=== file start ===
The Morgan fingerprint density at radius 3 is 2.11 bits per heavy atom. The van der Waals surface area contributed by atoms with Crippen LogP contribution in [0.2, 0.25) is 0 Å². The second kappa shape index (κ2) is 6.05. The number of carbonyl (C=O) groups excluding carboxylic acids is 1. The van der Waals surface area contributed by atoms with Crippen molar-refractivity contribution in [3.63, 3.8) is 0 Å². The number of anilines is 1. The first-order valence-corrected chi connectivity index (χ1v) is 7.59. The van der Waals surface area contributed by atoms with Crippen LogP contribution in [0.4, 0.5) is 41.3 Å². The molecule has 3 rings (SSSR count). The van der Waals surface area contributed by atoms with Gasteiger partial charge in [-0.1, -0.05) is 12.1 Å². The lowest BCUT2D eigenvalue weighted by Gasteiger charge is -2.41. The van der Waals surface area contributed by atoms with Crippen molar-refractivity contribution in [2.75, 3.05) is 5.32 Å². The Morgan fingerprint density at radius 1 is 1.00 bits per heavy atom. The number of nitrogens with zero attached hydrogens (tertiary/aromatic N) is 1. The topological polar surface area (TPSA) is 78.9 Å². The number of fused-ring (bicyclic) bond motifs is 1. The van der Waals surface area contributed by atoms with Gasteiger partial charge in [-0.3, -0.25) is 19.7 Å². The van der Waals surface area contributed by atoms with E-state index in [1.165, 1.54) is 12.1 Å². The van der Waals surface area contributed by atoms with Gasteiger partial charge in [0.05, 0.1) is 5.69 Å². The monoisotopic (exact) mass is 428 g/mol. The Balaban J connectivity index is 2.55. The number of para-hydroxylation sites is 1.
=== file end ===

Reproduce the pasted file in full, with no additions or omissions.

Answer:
The Morgan fingerprint density at radius 3 is 2.11 bits per heavy atom. The van der Waals surface area contributed by atoms with Crippen LogP contribution in [0.2, 0.25) is 0 Å². The second kappa shape index (κ2) is 6.05. The number of carbonyl (C=O) groups excluding carboxylic acids is 1. The van der Waals surface area contributed by atoms with Crippen molar-refractivity contribution in [3.63, 3.8) is 0 Å². The number of anilines is 1. The first-order valence-corrected chi connectivity index (χ1v) is 7.59. The van der Waals surface area contributed by atoms with Crippen LogP contribution in [0.4, 0.5) is 41.3 Å². The molecule has 3 rings (SSSR count). The van der Waals surface area contributed by atoms with Gasteiger partial charge in [-0.1, -0.05) is 12.1 Å². The lowest BCUT2D eigenvalue weighted by Gasteiger charge is -2.41. The van der Waals surface area contributed by atoms with Crippen molar-refractivity contribution in [2.75, 3.05) is 5.32 Å². The Morgan fingerprint density at radius 1 is 1.00 bits per heavy atom. The number of nitrogens with zero attached hydrogens (tertiary/aromatic N) is 1. The topological polar surface area (TPSA) is 78.9 Å². The number of fused-ring (bicyclic) bond motifs is 1. The van der Waals surface area contributed by atoms with Gasteiger partial charge in [-0.3, -0.25) is 19.7 Å². The van der Waals surface area contributed by atoms with E-state index in [1.165, 1.54) is 12.1 Å². The van der Waals surface area contributed by atoms with Gasteiger partial charge in [0.05, 0.1) is 5.69 Å². The monoisotopic (exact) mass is 428 g/mol. The Balaban J connectivity index is 2.55. The number of para-hydroxylation sites is 1.